It’s been six weeks since my first post and I now realize this sorting process is taking far longer than I ever expected. It all sounded so simple! A couple of years ago I first came upon Tim and Lynn Martin’s blog as they embarked on a similar adventure. They explained how they donated or sold their possessions including their home in just a couple of weeks. Not a problem…I thought, I can do that! Maybe I just didn’t take into account how much we had accumulated in the past 20 years, but having done periodic sorting I really thought it would be relatively easy! WRONG!
When Bob retired on June 13 we sat down and established a schedule setting aside a day per room, thinking we’d put things into 4 piles: things the kids needed to look at, estate sale, Goodwill or throw out, keeping only those things that we’d use in the next few months and keeping in mind, we want the house to look like a home as it shows to prospective buyers. My plan proved a bit too ambitious!
First obstacle: what do we do with the things that we will sell? And the things the kids need to go through? At first we set aside a room for those items, but when that room filled in the first few days, we realized that wasn’t going to work. So we began putting things in closets…those closets I had just been so proud of emptying!
A second challenge was trying to determine what items have more than sentimental value and if they do, then what do we do with them? For instance, we found two prints from the 1930’s with artist signatures. After researching on the internet we found an art appraiser in Holland, Michigan, and made an appointment to talk with him. Turns out they do have significant value and so we are going through a process to preserve them. (Amazing how when treasures are found, we have to spend more money to ensure their continued value!) Having accumulated costume jewelry from Bob’s maiden aunts, his mother and my mother, we literally have buckets of the stuff. What does one do with that? To sell it on eBay would take an incredible amount of time…something that seems to be pretty scarce right now.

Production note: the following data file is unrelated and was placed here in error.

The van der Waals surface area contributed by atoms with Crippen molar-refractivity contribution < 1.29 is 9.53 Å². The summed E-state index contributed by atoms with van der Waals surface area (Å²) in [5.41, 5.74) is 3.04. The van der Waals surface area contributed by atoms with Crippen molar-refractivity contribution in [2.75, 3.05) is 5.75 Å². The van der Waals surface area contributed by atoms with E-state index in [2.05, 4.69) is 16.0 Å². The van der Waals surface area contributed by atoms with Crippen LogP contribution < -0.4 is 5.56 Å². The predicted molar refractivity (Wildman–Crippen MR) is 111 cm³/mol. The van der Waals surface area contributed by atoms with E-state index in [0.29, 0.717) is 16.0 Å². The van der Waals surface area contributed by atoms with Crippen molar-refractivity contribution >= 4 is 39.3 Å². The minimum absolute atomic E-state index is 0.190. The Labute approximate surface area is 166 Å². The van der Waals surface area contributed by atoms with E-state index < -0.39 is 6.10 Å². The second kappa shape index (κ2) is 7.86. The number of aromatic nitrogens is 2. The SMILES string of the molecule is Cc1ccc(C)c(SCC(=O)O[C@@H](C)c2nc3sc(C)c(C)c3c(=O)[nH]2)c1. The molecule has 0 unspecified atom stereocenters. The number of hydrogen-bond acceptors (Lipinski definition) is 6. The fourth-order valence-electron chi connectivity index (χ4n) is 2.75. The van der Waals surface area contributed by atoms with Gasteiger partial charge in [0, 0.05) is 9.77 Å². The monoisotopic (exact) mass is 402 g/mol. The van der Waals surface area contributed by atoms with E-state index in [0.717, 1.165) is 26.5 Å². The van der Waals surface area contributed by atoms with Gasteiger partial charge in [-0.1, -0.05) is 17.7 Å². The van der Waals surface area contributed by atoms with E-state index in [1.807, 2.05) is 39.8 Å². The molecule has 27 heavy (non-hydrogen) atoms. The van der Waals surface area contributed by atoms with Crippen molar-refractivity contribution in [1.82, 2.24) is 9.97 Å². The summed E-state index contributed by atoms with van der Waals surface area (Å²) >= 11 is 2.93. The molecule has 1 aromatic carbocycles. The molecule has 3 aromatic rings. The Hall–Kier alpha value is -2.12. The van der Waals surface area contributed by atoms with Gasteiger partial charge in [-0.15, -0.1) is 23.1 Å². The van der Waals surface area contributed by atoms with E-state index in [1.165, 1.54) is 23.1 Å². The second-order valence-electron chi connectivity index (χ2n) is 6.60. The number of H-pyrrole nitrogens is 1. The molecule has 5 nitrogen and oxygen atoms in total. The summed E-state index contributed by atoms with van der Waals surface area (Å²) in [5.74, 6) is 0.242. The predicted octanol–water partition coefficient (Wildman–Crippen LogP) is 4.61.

Next came box after box of photographs. Bob and I spent more than 24 hours sorting through photos, postcards and notes (so much for the one day per room idea). Some dating as far back as the late 1800’s. Our mantra became: “If our kids don’t know the people, we throw the pictures out!” I did save about 10 sets of pictures to send to relatives and friends for whom the pictures would have some meaning. An added bonus are the notes and phone calls I’ve received when those mementos were received.
Then came the basement. The place where when I don’t know what to do with something, it’s placed in a plastic tub and taken down there…sort of out of sight out of mind. Our son, Stephen, who lives in DC offered to come home for a week and help us go through things. I’m not sure he knew what he was in for when he volunteered. (I’m sure the other 3 kids are thinking, “OMG what do they have in mind for me to do?”) But oh was his help a godsend! We sorted a lot, laughed a lot, and drank a lot of beer. I’m sure it’s an experience neither he, nor his father nor I will ever forget. Finding decades old pictures (yep, there were more down there!) of all of us, long forgotten school projects, souvenirs from family camping trips made for many recollections and while not exactly fun…the experience definitely had its memorable moments of hilarity.
So where do we stand now? The last remaining challenge is the garage. I think as we’ve moved through this process it’s become easier to know what to throw away and what to sell. (After 40+ years in education, however, I have found myself saying, “Oh a teacher could use that. Put that on the free table.”) While Stephen was here we did gather a lot of hazardous wastes including: some pesticides as well as hydrochloric acid, oil paints and motor oil left by the previous owner. Yep, you read that right. We have allowed that to remain in the garage and basement for the past 20 years. After much searching Stephen found a location about 80 miles from here that would accept these items periodically and how convenient that the next collection date (by appointment only) was only 2 days after his call. We traipsed down there with 4 tubs full of wastes. We were so pleased with ourselves that we were discarding these items in a safe way! When we got home after driving more than four hours, Bob said, “I won’t tell people how stupid we are, if you don’t. We left the oil paint and the Raid in the middle of the garage floor!” When Bob called to schedule a second appointment for the conservation area’s next collection date, the woman inquired, “Weren’t you just here?” Guess the secret’s out now!
I think we’re making good progress! We’ve contacted a realtor. The house goes on the market August 25. This gives us three weeks to get the garage cleaned out and the deck painted. Then hopefully the house will sell quickly. In early September we’re headed to Alaska for a couple of weeks. Wouldn’t it be nice if the house sold while we were gone?